Background Antibiotic resistance is rising in important bacterial pathogens. Phage therapy (PT), the use of bacterial viruses infecting the pathogen in a species-specific way, is a potential alternative. Method T4-like coliphages or a commercial Russian coliphage product or placebo was orally given over 4 days to Bangladeshi children hospitalized with acute bacterial diarrhea. Safety of oral phage was assessed clinically and by functional tests; coliphage and Escherichia coli titers and enteropathogens were determined in stool and quantitative diarrhea parameters (stool output, stool frequency) were measured. Stool microbiota was studied by 16S rRNA gene sequencing; the genomes of four fecal Streptococcus isolates were sequenced. Findings No adverse events attributable to oral phage application were observed (primary safety outcome). Fecal coliphage was increased in treated over control children, but the titers did not show substantial intestinal phage replication (secondary microbiology outcome). 60% of the children suffered from a microbiologically proven E. coli diarrhea; the most frequent diagnosis was ETEC infections. Bacterial co-pathogens were also detected. Half of the patients contained phage-susceptible E. coli colonies in the stool. E. coli represented less than 5% of fecal bacteria. Stool ETEC titers showed only a short-lived peak and were otherwise close to the replication threshold determined for T4 phage in vitro. An interim analysis after the enrollment of 120 patients showed no amelioration in quantitative diarrhea parameter by PT over standard care (tertiary clinical outcome). Stool microbiota was characterized by an overgrowth with Streptococcus belonging to the Streptococcus gallolyticus and Streptococcus salivarius species groups, their abundance correlated with quantitative diarrhea outcome, but genome sequencing did not identify virulence genes. Interpretation Oral coliphages showed a safe gut transit in children, but failed to achieve intestinal amplification and to improve diarrhea outcome, possibly due to insufficient phage coverage and too low E. coli pathogen titers requiring higher oral phage doses. More knowledge is needed on in vivo phage–bacterium interaction and the role of E. coli in childhood diarrhea for successful PT. Funding The study was supported by a grant from Nestlé Nutrition and Nestlé Health Science. The trial was registered with Identifier NCT00937274 at ClinicalTrials.gov.


July 7, 2019  |  

The Atlantic salmon genome provides insights into rediploidization.

The whole-genome duplication 80 million years ago of the common ancestor of salmonids (salmonid-specific fourth vertebrate whole-genome duplication, Ss4R) provides unique opportunities to learn about the evolutionary fate of a duplicated vertebrate genome in 70 extant lineages. Here we present a high-quality genome assembly for Atlantic salmon (Salmo salar), and show that large genomic reorganizations, coinciding with bursts of transposon-mediated repeat expansions, were crucial for the post-Ss4R rediploidization process. Comparisons of duplicate gene expression patterns across a wide range of tissues with orthologous genes from a pre-Ss4R outgroup unexpectedly demonstrate far more instances of neofunctionalization than subfunctionalization. Surprisingly, we find that genes that were retained as duplicates after the teleost-specific whole-genome duplication 320 million years ago were not more likely to be retained after the Ss4R, and that the duplicate retention was not influenced to a great extent by the nature of the predicted protein interactions of the gene products. Finally, we demonstrate that the Atlantic salmon assembly can serve as a reference sequence for the study of other salmonids for a range of purposes.


July 7, 2019  |  

Listeria monocytogenes in stone fruits linked to a multistate outbreak: enumeration of cells and whole-genome sequencing.

In 2014, the identification of stone fruits contaminated with Listeria monocytogenes led to the subsequent identification of a multistate outbreak. Simultaneous detection and enumeration of L. monocytogenes were performed on 105 fruits, each weighing 127 to 145 g, collected from 7 contaminated lots. The results showed that 53.3% of the fruits yielded L. monocytogenes (lower limit of detection, 5 CFU/fruit), and the levels ranged from 5 to 2,850 CFU/fruit, with a geometric mean of 11.3 CFU/fruit (0.1 CFU/g of fruit). Two serotypes, IVb-v1 and 1/2b, were identified by a combination of PCR- and antiserum-based serotyping among isolates from fruits and their packing environment; certain fruits contained a mixture of both serotypes. Single nucleotide polymorphism (SNP)-based whole-genome sequencing (WGS) analysis clustered isolates from two case-patients with the serotype IVb-v1 isolates and distinguished outbreak-associated isolates from pulsed-field gel electrophoresis (PFGE)-matched, but epidemiologically unrelated, clinical isolates. The outbreak-associated isolates differed by up to 42 SNPs. All but one serotype 1/2b isolate formed another WGS cluster and differed by up to 17 SNPs. Fully closed genomes of isolates from the stone fruits were used as references to maximize the resolution and to increase our confidence in prophage analysis. Putative prophages were conserved among isolates of each WGS cluster. All serotype IVb-v1 isolates belonged to singleton sequence type 382 (ST382); all but one serotype 1/2b isolate belonged to clonal complex 5.WGS proved to be an excellent tool to assist in the epidemiologic investigation of listeriosis outbreaks. The comparison at the genome level contributed to our understanding of the genetic diversity and variations among isolates involved in an outbreak or isolates associated with food and environmental samples from one facility. Fully closed genomes increased our confidence in the identification and comparison of accessory genomes. The diversity among the outbreak-associated isolates and the inclusion of PFGE-matched, but epidemiologically unrelated, isolates demonstrate the high resolution of WGS. The prevalence and enumeration data could contribute to our further understanding of the risk associated with Listeria monocytogenes contamination, especially among high-risk populations. Copyright © 2016 Chen et al.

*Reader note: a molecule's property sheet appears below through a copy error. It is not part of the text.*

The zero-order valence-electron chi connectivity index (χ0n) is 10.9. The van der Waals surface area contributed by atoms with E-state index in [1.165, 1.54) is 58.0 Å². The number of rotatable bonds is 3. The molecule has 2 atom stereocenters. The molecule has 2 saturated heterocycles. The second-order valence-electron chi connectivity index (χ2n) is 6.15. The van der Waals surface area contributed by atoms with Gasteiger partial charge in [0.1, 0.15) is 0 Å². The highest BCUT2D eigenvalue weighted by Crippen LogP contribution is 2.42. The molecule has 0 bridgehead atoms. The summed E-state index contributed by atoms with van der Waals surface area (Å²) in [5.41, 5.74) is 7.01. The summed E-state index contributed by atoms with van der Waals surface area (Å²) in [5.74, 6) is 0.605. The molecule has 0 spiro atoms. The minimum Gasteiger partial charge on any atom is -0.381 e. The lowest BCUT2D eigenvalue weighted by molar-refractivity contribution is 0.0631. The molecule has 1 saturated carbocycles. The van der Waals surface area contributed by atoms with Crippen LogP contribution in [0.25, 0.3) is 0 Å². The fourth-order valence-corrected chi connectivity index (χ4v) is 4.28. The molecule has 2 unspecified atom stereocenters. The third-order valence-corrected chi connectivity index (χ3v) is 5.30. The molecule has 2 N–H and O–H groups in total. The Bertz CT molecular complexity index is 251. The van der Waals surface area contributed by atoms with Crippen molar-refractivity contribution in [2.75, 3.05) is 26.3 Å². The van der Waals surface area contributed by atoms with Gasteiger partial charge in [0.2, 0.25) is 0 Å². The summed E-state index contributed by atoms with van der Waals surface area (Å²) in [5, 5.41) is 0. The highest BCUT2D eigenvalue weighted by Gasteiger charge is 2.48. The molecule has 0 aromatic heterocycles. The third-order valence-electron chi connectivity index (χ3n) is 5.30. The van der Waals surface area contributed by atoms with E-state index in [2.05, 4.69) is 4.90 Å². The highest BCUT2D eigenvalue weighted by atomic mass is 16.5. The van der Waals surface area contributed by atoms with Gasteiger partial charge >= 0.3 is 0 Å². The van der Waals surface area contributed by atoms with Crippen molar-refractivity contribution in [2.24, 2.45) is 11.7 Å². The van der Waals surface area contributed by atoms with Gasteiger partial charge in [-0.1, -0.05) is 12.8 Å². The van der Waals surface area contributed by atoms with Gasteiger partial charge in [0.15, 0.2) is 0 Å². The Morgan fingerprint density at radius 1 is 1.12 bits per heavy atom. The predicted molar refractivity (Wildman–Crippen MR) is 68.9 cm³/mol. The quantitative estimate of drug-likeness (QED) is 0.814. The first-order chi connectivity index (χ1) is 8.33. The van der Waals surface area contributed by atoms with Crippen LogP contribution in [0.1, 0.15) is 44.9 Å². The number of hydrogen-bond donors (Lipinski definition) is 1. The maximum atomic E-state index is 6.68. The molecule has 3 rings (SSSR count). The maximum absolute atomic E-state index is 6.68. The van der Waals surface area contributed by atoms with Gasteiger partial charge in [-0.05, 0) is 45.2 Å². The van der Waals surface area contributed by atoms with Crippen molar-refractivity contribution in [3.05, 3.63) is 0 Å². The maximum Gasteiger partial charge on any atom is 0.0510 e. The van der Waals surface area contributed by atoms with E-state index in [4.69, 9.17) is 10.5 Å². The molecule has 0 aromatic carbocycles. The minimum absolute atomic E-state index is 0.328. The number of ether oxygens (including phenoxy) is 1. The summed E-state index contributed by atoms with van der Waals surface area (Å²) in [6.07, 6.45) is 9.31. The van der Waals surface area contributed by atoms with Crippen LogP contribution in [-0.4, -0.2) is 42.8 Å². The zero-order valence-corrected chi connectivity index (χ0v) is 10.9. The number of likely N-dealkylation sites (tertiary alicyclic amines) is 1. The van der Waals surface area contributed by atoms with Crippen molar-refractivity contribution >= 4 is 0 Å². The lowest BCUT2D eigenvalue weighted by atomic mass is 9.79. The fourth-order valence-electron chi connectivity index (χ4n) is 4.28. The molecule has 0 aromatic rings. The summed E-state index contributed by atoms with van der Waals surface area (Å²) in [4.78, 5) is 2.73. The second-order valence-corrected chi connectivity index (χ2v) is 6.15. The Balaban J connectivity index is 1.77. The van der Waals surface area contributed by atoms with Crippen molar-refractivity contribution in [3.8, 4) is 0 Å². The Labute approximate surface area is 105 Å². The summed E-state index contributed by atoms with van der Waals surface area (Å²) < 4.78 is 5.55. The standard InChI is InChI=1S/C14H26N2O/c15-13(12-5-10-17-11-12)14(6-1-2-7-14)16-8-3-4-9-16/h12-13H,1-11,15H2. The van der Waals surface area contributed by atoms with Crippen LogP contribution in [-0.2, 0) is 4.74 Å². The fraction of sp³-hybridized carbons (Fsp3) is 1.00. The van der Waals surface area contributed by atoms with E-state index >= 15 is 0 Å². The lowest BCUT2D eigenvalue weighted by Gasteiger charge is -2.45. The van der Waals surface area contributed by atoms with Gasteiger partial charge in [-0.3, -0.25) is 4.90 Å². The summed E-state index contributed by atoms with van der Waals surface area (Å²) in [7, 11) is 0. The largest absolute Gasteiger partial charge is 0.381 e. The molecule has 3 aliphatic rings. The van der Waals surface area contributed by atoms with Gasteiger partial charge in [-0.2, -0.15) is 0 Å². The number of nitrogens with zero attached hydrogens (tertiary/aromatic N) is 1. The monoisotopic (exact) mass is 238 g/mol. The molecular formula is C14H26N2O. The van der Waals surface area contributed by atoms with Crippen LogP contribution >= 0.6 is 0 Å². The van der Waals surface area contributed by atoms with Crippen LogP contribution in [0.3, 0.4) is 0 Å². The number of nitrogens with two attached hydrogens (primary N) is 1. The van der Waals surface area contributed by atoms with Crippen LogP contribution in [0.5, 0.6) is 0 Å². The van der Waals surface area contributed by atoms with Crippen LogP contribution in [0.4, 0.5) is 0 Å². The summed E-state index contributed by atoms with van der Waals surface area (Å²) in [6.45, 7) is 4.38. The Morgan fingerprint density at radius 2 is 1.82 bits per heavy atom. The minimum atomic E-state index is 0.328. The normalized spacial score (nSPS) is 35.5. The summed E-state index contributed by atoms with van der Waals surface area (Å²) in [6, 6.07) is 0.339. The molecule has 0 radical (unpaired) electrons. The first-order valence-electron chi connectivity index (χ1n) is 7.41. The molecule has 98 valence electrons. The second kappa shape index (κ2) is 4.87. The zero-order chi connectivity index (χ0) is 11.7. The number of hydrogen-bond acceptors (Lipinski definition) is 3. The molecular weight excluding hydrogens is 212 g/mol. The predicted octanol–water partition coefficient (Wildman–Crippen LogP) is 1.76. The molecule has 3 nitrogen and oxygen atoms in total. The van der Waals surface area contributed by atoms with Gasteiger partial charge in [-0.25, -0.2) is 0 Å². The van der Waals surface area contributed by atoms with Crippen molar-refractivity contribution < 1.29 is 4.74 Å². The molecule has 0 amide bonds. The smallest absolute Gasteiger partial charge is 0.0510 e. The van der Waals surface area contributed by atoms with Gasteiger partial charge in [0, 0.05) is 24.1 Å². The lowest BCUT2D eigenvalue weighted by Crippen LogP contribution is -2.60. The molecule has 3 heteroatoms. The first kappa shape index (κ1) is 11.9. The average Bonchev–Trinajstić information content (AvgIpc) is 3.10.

July 7, 2019  |  

Origins of the current seventh cholera pandemic.

Vibrio cholerae has caused seven cholera pandemics since 1817, imposing terror on much of the world, but bacterial strains are currently only available for the sixth and seventh pandemics. The El Tor biotype seventh pandemic began in 1961 in Indonesia, but did not originate directly from the classical biotype sixth-pandemic strain. Previous studies focused mainly on the spread of the seventh pandemic after 1970. Here, we analyze in unprecedented detail the origin, evolution, and transition to pandemicity of the seventh-pandemic strain. We used high-resolution comparative genomic analysis of strains collected from 1930 to 1964, covering the evolution from the first available El Tor biotype strain to the start of the seventh pandemic. We define six stages leading to the pandemic strain and reveal all key events. The seventh pandemic originated from a nonpathogenic strain in the Middle East, first observed in 1897. It subsequently underwent explosive diversification, including the spawning of the pandemic lineage. This rapid diversification suggests that, when first observed, the strain had only recently arrived in the Middle East, possibly from the Asian homeland of cholera. The lineage migrated to Makassar, Indonesia, where it gained the important virulence-associated elements Vibrio seventh pandemic island I (VSP-I), VSP-II, and El Tor type cholera toxin prophage by 1954, and it then became pandemic in 1961 after only 12 additional mutations. Our data indicate that specific niches in the Middle East and Makassar were important in generating the pandemic strain by providing gene sources and the driving forces for genetic events.


Talk with an expert

If you have a question, need to check the status of an order, or are interested in purchasing an instrument, we're here to help.